NORTH BAY – Kaiser Permanente patients in the North Bay can now carry their electronic health record with them and have it immediately available to any provider, anytime, thanks to a new device released last month.
Since the proliferation of digitized health records over the last decade, technology meant to reduce the risk of medical errors has faced one critical barrier to the success its creators envisioned: the inability to share information across medical facilities. But the new Kaiser technology sidesteps that obstacle, reducing the risk of inadvertent mistakes.
“If you are a healthy person, you don’t take medications, you have no allergies, you can generally receive emergency care with out incidence if they do not have your record available. But for people with a more extensive medical background – chronic disease, several medications, recent hospitalizations – that information becomes extremely valuable upon entering a health care facility where you do not have a history,” said Dr. Steve Hubbard, assistant physician-in-chief for information technology at Kaiser Permanente Santa Rosa Medical Center.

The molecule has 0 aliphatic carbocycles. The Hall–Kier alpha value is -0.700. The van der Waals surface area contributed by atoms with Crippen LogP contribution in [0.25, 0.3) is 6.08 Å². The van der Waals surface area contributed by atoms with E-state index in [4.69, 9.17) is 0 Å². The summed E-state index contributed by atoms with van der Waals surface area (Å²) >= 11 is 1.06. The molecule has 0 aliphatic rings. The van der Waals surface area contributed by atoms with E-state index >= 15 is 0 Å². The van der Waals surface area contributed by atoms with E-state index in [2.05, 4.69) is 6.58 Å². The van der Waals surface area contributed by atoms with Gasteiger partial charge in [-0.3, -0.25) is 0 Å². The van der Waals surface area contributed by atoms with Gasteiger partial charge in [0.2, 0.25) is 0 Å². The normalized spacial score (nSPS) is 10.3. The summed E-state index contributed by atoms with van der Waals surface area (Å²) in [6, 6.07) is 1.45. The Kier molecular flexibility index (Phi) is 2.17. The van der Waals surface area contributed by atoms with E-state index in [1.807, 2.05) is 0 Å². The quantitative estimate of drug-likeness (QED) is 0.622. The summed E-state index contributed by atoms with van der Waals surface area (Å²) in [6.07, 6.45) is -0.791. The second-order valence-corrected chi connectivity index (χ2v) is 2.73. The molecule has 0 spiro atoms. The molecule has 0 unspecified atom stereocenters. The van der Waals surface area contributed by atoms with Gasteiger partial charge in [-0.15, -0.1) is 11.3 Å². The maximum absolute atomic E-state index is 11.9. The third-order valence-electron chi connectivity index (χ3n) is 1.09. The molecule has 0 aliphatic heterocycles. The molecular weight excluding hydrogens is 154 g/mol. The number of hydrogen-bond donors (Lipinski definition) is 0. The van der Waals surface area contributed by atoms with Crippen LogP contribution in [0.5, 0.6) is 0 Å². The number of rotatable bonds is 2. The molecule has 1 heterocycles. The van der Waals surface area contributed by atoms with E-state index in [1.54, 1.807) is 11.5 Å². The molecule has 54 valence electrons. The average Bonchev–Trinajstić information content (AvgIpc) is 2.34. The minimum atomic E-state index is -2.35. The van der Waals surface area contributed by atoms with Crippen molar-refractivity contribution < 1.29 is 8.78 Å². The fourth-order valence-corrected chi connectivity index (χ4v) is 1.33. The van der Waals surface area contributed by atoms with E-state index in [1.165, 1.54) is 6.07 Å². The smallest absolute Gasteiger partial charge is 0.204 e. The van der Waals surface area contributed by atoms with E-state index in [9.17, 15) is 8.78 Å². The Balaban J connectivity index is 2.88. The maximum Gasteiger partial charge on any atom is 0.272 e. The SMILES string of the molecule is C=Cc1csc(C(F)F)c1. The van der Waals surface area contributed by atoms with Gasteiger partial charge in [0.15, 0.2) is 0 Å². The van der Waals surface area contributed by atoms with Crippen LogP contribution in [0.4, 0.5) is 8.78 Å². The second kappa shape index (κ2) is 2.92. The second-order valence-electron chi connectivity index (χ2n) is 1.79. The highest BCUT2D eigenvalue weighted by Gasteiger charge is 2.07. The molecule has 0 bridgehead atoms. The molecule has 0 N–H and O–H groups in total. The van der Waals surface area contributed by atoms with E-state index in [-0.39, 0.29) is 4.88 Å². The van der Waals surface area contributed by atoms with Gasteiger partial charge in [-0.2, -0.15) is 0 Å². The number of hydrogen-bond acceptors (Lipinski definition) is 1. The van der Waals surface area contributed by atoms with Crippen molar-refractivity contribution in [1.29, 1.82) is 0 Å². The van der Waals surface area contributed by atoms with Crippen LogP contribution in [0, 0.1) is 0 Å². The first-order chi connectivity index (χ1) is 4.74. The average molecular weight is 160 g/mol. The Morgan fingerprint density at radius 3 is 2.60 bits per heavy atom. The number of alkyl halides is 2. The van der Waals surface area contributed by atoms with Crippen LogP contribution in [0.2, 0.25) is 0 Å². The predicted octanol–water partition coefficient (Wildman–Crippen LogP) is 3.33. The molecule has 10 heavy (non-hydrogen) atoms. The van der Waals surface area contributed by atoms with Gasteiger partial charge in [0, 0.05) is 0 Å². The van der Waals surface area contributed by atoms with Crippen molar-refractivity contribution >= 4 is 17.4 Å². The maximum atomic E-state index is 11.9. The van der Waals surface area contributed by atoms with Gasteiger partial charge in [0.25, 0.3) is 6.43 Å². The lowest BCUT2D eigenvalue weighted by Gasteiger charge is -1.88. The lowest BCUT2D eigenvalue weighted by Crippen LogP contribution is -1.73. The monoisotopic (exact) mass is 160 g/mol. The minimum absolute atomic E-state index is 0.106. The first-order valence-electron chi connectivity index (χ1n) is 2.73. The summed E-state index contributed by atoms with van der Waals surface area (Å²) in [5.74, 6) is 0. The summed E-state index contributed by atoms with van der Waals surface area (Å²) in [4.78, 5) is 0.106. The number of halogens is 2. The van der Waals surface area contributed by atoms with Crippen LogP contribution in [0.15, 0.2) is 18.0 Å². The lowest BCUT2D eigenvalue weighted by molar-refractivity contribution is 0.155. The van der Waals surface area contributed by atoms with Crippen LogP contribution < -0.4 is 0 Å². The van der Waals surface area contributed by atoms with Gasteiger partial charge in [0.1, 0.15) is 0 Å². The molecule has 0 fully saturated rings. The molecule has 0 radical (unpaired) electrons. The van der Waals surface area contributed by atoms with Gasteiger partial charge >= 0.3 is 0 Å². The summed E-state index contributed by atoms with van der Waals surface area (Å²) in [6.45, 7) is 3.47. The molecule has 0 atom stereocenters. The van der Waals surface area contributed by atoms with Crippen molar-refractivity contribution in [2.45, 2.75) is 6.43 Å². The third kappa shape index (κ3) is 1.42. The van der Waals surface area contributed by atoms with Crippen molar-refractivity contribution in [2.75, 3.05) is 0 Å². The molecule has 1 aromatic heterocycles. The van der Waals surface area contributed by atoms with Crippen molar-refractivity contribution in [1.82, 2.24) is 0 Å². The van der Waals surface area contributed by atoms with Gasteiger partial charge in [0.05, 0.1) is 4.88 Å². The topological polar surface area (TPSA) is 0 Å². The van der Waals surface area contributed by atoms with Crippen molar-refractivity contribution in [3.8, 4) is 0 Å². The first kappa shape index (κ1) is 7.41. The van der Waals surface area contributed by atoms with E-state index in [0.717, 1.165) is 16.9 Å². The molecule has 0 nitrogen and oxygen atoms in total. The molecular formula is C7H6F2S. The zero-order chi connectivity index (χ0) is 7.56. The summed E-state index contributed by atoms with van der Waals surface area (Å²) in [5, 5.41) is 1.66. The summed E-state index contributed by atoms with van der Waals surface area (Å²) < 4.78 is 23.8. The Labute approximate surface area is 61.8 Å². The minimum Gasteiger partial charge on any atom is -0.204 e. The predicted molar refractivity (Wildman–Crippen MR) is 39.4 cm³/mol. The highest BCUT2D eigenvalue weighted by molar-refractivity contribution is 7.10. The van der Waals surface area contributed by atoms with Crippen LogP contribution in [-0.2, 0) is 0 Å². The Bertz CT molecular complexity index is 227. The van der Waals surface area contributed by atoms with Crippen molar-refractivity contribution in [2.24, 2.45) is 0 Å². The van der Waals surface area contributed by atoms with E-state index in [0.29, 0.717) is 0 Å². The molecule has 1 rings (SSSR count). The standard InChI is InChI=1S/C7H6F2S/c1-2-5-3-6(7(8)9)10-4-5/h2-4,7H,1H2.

The Sonoma County and other North Bay Kaiser facilities became the second to unveil the device after an Oakland facility, which has now distributed more than 600 records. The information in contained on a protected flash drive that can be opened with a password. Patients can purchase the hardware for about $5. In cases where the user is unconscious, the device provides the physician with a number where he or she can obtain the record or the pass code.
The flash drives hold about one gigabyte of information including general background, age, gender, language preference, as well contact information for primary care physician, family and friends. The file also contains active medical problems, allergies, immunization records, past lab results, prescriptions, past diagnosis, hospitalization and recent EKGs and chest X-rays if relevant.
“The technology of flash drives and even floppies before that is nothing new, but with the advent of electronic records, the information is easy to retrieve and does not have to be individually inputted,” Dr. Hubbard said.
“I don’t think this device is the final answer to meeting the vision of electronic records by any means, but I do see it as a starting point.” He said the Kaiser flash drive is ideal for frequent travelers with complex medical histories. Records on the flash drive are updated when a patient visits their doctor or hospital.